Remembering a forgotten name in Alberta palaeontology | DrumhellerMail
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Tri Line Carriers Truck Fire

Fire stops long haul garbage run

On the evening of Wednesday March 22, 2017 at approximately 6:40 pm, a Tri-Line Carriers GP Inc. truck was hauling garbage on Highway 9 East towards Drumheller when the driver noticed smoke billowing out of the Trailer. A dozen Rockyford & District… Read More
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Town supports residents affected by flood

The Town of Drumheller is working with the province to extend support to affected residents of the Rosebud River and Hwy 10X area. Director of Protective Services Greg Peters highlighted that the residents in need were in good hands and extended his support.… Read More
RCMP new cruiser Sept 2014

Police investigate vehicle theft near Carbon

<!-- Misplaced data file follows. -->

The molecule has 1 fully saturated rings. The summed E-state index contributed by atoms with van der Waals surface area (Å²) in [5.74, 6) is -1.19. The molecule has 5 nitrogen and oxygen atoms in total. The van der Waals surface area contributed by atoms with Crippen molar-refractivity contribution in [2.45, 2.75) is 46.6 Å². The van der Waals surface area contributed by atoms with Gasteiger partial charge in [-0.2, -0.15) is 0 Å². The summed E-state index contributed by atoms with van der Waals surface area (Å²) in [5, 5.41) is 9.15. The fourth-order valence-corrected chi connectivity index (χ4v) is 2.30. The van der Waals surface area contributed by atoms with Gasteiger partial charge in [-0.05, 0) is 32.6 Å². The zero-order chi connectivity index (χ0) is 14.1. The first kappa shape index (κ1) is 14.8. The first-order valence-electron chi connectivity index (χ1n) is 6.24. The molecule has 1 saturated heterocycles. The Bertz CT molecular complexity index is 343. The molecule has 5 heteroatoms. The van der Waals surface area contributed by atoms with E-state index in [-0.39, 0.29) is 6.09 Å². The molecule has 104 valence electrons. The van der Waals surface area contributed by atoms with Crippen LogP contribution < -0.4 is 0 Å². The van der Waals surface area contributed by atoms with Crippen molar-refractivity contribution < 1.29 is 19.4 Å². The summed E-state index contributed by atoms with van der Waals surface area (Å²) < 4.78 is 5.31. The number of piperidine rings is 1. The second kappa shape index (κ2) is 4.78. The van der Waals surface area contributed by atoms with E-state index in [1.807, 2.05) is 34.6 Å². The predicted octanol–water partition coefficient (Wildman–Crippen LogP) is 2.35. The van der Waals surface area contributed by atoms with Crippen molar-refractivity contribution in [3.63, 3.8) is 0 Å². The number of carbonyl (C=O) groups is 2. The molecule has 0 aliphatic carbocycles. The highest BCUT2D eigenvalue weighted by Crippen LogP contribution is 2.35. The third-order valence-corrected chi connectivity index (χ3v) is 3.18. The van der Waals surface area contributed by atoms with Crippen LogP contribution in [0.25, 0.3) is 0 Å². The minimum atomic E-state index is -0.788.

The Drumheller RCMP are warning residents not to put themselves in harm’s way when crime strikes. This comes after an investigation into the theft of a motor vehicle last night near Carbon. On March 21 at 10 p.m., the Drumheller RCMP received a call of a… Read More

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Fire destroys home on Wayne Road

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A home that was damaged in the recent floods along Highway 10X was destroyed by fire overnight. Firefighters from the…

New Chopped Leaf Restaurant opening in Drumheller this summer

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The Bosch family has announced their newest venture. Braden Bosch confirmed Sunday that they will be opening a Chopped Leaf…